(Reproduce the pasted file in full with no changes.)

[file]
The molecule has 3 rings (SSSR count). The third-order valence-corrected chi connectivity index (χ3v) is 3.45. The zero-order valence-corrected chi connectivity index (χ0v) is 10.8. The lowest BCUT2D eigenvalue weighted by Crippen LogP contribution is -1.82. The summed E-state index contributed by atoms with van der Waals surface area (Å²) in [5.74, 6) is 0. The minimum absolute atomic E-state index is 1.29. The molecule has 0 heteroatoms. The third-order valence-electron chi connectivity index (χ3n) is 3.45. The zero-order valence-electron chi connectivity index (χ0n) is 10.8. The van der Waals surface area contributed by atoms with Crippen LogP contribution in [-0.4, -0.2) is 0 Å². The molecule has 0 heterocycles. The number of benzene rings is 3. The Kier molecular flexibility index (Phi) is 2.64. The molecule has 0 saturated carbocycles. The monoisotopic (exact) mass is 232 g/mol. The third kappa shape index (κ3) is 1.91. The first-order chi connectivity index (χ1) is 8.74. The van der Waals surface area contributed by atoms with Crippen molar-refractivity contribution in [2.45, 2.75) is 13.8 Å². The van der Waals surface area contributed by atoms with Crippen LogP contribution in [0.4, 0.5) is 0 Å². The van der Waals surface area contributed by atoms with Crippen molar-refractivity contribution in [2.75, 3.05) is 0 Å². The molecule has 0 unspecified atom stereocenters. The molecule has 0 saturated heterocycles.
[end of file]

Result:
The molecule has 3 rings (SSSR count). The third-order valence-corrected chi connectivity index (χ3v) is 3.45. The zero-order valence-corrected chi connectivity index (χ0v) is 10.8. The lowest BCUT2D eigenvalue weighted by Crippen LogP contribution is -1.82. The summed E-state index contributed by atoms with van der Waals surface area (Å²) in [5.74, 6) is 0. The minimum absolute atomic E-state index is 1.29. The molecule has 0 heteroatoms. The third-order valence-electron chi connectivity index (χ3n) is 3.45. The zero-order valence-electron chi connectivity index (χ0n) is 10.8. The van der Waals surface area contributed by atoms with Crippen LogP contribution in [-0.4, -0.2) is 0 Å². The molecule has 0 heterocycles. The number of benzene rings is 3. The Kier molecular flexibility index (Phi) is 2.64. The molecule has 0 saturated carbocycles. The monoisotopic (exact) mass is 232 g/mol. The third kappa shape index (κ3) is 1.91. The first-order chi connectivity index (χ1) is 8.74. The van der Waals surface area contributed by atoms with Crippen molar-refractivity contribution in [2.45, 2.75) is 13.8 Å². The van der Waals surface area contributed by atoms with Crippen LogP contribution in [0.4, 0.5) is 0 Å². The van der Waals surface area contributed by atoms with Crippen molar-refractivity contribution in [2.75, 3.05) is 0 Å². The molecule has 0 unspecified atom stereocenters. The molecule has 0 saturated heterocycles.